Emmy & Oliver
by Robin Benway
Release Date: June 23rd 2015
Ebook Edition; 352 Pages
Genre: Fiction / YA / Contemporary
Source: Review copy from publisher
4 / 5 Stars
Emmy just wants to be in charge of her own life.
wants to stay out late, surf her favorite beach—go anywhere without her
parents’ relentless worrying. But Emmy’s parents can’t seem to let her
grow up—not since the day Oliver disappeared.
Oliver needs a moment to figure out his heart.
thought, all these years, that his dad was the good guy. He never knew
that it was his father who kidnapped him and kept him on the run.
Discovering it, and finding himself returned to his old hometown, all at
once, has his heart racing and his thoughts swirling.
Oliver were going to be best friends forever, or maybe even more, before
their futures were ripped apart. In Emmy’s soul, despite the space and
time between them, their connection has never been severed. But is their
story still written in the stars? Or are their hearts like the pieces
of two different puzzles—impossible to fit together?
Emmy & Oliver is a book that I really enjoyed. It was meaningful, with thoughtful characters, and situations that didn't scream 'drama' at you all of the time. I really felt like I understood the problems and the situations these characters were faced with on a regular basis, and emphasized with their many trials and their daily ups and downs.
First of all, let me say right off the bat that I have no experience whatsoever with anyone having been kidnapped, although I have had experience dealing with situations where children have been taken from their parents for various reasons, or there are court orders against one parent or other family member for whatever reason. This is the place where I put myself while I was reading this novel and trying to understand Oliver's emotional state upon his return to his mom and discovering he has a step-dad and half-sisters, as well as discovering his whole life had been a lie. This is where I really feel Oliver's point of view may have enriched the story quite a bit as we had no idea what he was really thinking or feeling most of the time and I would have liked to have known. I just can't imagine the struggle he was going through trying to make sense of it all.
What I really liked about this novel is how normal everything felt: the characters did normal things like sneak out to parties and drink, hang out at the beach, worry about SATs and college applications, nag each other about their social lives, text all day long and get into trouble over it, break curfew and get grounded, eat burritos, and so on. Everything felt so grounded, so normal. Even the dialogue was interesting as the characters teased each other, without using big words the general population has to look up in a dictionary. I just thought it capture the ambiance of the world in such a way that it made everyone seem so normal, and when the drama did appear, it was just typical teenager stuff that wasn't overly dramatic.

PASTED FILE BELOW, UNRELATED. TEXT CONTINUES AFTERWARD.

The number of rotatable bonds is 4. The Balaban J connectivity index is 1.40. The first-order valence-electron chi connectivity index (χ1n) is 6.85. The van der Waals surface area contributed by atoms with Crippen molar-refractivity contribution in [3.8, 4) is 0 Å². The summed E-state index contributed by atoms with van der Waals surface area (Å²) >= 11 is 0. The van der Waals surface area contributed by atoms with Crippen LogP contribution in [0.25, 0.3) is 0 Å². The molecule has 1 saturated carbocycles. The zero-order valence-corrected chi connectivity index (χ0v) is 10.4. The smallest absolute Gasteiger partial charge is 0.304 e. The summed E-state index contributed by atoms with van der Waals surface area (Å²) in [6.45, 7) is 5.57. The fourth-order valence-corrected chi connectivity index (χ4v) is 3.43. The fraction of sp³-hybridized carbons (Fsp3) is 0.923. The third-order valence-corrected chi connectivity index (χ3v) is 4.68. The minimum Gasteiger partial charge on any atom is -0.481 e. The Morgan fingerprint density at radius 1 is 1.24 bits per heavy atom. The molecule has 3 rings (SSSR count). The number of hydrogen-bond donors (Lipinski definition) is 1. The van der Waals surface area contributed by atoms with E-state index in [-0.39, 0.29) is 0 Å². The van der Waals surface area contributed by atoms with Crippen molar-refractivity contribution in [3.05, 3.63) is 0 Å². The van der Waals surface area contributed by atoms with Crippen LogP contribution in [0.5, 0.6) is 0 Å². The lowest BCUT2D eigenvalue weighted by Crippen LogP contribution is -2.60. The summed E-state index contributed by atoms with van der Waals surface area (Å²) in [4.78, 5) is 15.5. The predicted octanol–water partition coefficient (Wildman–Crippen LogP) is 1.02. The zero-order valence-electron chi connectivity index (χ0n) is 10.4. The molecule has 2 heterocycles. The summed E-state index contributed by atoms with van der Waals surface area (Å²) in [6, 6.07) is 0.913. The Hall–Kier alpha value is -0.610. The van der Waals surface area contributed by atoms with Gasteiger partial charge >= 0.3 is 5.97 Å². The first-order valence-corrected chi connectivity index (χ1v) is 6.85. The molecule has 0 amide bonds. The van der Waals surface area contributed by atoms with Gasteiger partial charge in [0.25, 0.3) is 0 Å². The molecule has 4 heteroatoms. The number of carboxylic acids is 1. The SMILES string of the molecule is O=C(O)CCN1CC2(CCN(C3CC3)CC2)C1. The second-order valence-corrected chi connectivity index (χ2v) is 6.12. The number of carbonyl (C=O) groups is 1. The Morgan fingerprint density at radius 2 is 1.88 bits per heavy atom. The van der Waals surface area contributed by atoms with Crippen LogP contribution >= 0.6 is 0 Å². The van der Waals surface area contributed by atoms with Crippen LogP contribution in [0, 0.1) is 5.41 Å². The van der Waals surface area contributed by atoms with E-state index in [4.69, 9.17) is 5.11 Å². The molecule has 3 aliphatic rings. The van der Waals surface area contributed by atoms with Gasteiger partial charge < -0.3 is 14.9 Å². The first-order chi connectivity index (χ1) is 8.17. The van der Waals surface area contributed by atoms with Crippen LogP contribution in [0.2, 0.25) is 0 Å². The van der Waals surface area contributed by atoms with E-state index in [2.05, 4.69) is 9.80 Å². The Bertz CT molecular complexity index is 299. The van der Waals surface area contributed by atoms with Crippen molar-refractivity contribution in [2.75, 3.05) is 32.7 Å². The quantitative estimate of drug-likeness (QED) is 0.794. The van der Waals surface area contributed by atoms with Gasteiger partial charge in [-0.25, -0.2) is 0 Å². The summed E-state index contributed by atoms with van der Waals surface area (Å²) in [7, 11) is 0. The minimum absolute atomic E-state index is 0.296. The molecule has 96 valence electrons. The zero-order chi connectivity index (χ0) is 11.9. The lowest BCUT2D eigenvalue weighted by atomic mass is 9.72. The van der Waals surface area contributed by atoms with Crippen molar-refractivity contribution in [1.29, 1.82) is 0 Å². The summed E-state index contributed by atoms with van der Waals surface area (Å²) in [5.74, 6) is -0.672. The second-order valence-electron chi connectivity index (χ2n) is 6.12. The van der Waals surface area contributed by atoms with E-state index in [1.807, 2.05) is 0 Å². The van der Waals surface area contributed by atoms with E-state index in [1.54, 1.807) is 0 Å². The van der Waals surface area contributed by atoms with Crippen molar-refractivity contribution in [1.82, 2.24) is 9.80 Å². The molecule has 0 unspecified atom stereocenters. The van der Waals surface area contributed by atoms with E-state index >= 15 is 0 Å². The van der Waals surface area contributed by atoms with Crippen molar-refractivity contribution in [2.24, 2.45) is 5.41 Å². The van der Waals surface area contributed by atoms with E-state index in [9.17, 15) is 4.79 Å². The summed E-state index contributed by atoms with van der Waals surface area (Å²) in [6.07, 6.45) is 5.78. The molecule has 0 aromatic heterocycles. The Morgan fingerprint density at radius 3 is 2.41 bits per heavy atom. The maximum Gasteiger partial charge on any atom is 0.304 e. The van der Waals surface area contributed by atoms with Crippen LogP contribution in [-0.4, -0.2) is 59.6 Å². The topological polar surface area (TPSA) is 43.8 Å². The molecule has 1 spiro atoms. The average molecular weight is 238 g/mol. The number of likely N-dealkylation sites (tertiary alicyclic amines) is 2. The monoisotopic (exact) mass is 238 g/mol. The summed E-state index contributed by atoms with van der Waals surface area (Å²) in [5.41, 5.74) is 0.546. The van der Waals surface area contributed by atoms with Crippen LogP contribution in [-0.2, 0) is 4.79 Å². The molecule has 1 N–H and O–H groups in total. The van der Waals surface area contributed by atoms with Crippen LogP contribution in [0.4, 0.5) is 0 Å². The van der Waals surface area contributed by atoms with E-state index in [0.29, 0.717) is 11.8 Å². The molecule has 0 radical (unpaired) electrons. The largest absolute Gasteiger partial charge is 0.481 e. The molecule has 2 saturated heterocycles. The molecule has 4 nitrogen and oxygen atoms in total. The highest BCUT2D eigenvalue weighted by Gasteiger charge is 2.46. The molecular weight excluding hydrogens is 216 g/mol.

There were several themes however, that did run through this novel and were quite deceptive in their simplicity. Family, friendship, honesty, growing up, and fear, although I was the most interested in the fear aspect and how it could really affect parents and the relationship parents develop with their children. Having a seven-year-old disappear is bound to affect everyone in a town, but to those who were especially close to Oliver, it certainly reverberated through the years with tighter control over the children and very strict curfews. Emmy especially felt bound by rules she began to think were strangling her as she was finishing her last year of high school, and as a result, began doing things secretly behind her parents' backs, causing her to lie and cheat. While I liked the result that happened, I thought the denouement behind it was too neatly wrapped up after years of strict control and I couldn't see it happening so quickly or so easily.
Emmy & Oliver is a great read for those looking for something contemporary without a lot of drama, but with a lot of heart and emotion. It's a very duplicitous novel as there are many layers within it, and many themes are explored. I adored the romance as there is no insta-love in this one, but develops slowly and romantically, with both of them supporting each other as they go through their various 'bumps' in the road. The writing style is very lyrical and interesting, and draws you right into the events and into the lives of the characters. I recommend this one to anyone who likes contemporary fiction that is not heavy on drama, but adores a happy ending for all.